On January 31, AD 378, a massive army arrived at the gates of the city of Tikal, one of the ancient Maya's most important settlements on the Yucatan Peninsula. The events that transpired became known by the Spanish name Entrada (Entry), referring to "the entry of Teotihuacan". While there is no clear record of the events due to the sheer scale of destruction that took place, it's clear that neither Tikal nor the Maya as a whole had ever seen anything like it. These foreign soldiers not only conquered, but also subsequently ruled Tikal, despite the fact they had come from Teotihuacan, located about 630 miles (1,013 kilometers) away. In the process, the Teotihuacanos not only changed Tikal, but the direction of the Mayan civilization for centuries to come.
At the time, Teotihuacan was the biggest city in South America and was located in the Valley of Mexico, near today's Mexico City. Thriving between AD 100-750, it was one of the largest cities in the ancient world, with a population estimated at upwards of 150,000-250,000, over three times the size of contemporary Mayan capitals. Furthermore, Teotihuacan was a supremely well-planned and efficient city that was able to field massive armies and extend its power far beyond its home base to create a unified empire unlike anything in the region before it. In fact, the city's residents seemed so sure of its power that there were apparently no walls or military fortifications around Teotihuacan. Thanks to that power, Teotihuacan not only served as a vital center for trade in Ancient Mesoamerica, but also spread its architecture, art, religion, and culture, all of which subsequently influenced the famous Mesoamerican civilizations that followed, including the Aztecs and Mayas.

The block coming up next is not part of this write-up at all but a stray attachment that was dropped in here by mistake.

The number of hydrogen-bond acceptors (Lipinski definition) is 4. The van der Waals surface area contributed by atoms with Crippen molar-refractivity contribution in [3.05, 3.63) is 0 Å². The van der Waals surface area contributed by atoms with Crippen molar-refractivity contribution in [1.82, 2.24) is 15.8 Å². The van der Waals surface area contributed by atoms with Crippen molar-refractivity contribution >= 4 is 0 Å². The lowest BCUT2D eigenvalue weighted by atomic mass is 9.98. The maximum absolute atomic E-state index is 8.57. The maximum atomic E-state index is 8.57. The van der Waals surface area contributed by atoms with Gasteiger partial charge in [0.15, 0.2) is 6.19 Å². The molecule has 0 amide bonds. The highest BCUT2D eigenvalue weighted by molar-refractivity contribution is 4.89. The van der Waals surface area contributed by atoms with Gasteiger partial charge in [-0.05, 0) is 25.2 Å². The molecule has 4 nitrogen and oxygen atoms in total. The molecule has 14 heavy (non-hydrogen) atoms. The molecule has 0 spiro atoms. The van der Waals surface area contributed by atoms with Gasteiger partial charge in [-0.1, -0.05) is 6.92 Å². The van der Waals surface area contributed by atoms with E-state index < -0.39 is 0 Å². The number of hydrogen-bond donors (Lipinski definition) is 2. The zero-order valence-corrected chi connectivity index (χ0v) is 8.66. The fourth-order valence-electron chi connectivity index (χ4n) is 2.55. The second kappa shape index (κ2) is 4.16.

©2012 Charles River Editors (P)2015 Charles River Editors
An interesting book on the early history of Mexico damaged be frequent mispronunciation. Could have been much better.
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